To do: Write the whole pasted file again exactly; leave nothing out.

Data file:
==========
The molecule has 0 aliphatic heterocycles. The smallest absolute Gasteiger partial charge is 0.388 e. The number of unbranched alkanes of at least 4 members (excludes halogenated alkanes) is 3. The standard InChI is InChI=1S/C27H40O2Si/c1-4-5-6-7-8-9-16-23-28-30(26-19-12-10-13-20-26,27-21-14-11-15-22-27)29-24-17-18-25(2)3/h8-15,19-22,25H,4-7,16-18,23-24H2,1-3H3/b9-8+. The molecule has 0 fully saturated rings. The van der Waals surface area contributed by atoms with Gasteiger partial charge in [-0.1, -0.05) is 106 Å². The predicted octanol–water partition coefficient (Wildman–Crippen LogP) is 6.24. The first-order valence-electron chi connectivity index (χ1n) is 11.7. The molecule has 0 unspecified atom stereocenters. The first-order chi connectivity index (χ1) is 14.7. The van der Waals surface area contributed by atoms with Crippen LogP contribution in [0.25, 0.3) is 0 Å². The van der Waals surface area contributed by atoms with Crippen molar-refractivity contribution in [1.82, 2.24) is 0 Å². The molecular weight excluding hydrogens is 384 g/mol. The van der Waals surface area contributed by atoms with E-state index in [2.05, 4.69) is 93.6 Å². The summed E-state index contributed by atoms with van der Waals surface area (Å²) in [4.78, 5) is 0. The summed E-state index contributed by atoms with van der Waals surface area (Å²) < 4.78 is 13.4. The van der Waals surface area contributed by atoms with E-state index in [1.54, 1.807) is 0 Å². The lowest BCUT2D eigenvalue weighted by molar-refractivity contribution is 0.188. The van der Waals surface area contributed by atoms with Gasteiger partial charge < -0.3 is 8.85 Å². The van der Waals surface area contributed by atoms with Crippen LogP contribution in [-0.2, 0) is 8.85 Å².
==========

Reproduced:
The molecule has 0 aliphatic heterocycles. The smallest absolute Gasteiger partial charge is 0.388 e. The number of unbranched alkanes of at least 4 members (excludes halogenated alkanes) is 3. The standard InChI is InChI=1S/C27H40O2Si/c1-4-5-6-7-8-9-16-23-28-30(26-19-12-10-13-20-26,27-21-14-11-15-22-27)29-24-17-18-25(2)3/h8-15,19-22,25H,4-7,16-18,23-24H2,1-3H3/b9-8+. The molecule has 0 fully saturated rings. The van der Waals surface area contributed by atoms with Gasteiger partial charge in [-0.1, -0.05) is 106 Å². The predicted octanol–water partition coefficient (Wildman–Crippen LogP) is 6.24. The first-order valence-electron chi connectivity index (χ1n) is 11.7. The molecule has 0 unspecified atom stereocenters. The first-order chi connectivity index (χ1) is 14.7. The van der Waals surface area contributed by atoms with Crippen LogP contribution in [0.25, 0.3) is 0 Å². The van der Waals surface area contributed by atoms with Crippen molar-refractivity contribution in [1.82, 2.24) is 0 Å². The molecular weight excluding hydrogens is 384 g/mol. The van der Waals surface area contributed by atoms with E-state index in [2.05, 4.69) is 93.6 Å². The summed E-state index contributed by atoms with van der Waals surface area (Å²) in [4.78, 5) is 0. The summed E-state index contributed by atoms with van der Waals surface area (Å²) < 4.78 is 13.4. The van der Waals surface area contributed by atoms with E-state index in [1.54, 1.807) is 0 Å². The lowest BCUT2D eigenvalue weighted by molar-refractivity contribution is 0.188. The van der Waals surface area contributed by atoms with Gasteiger partial charge < -0.3 is 8.85 Å². The van der Waals surface area contributed by atoms with Crippen LogP contribution in [-0.2, 0) is 8.85 Å².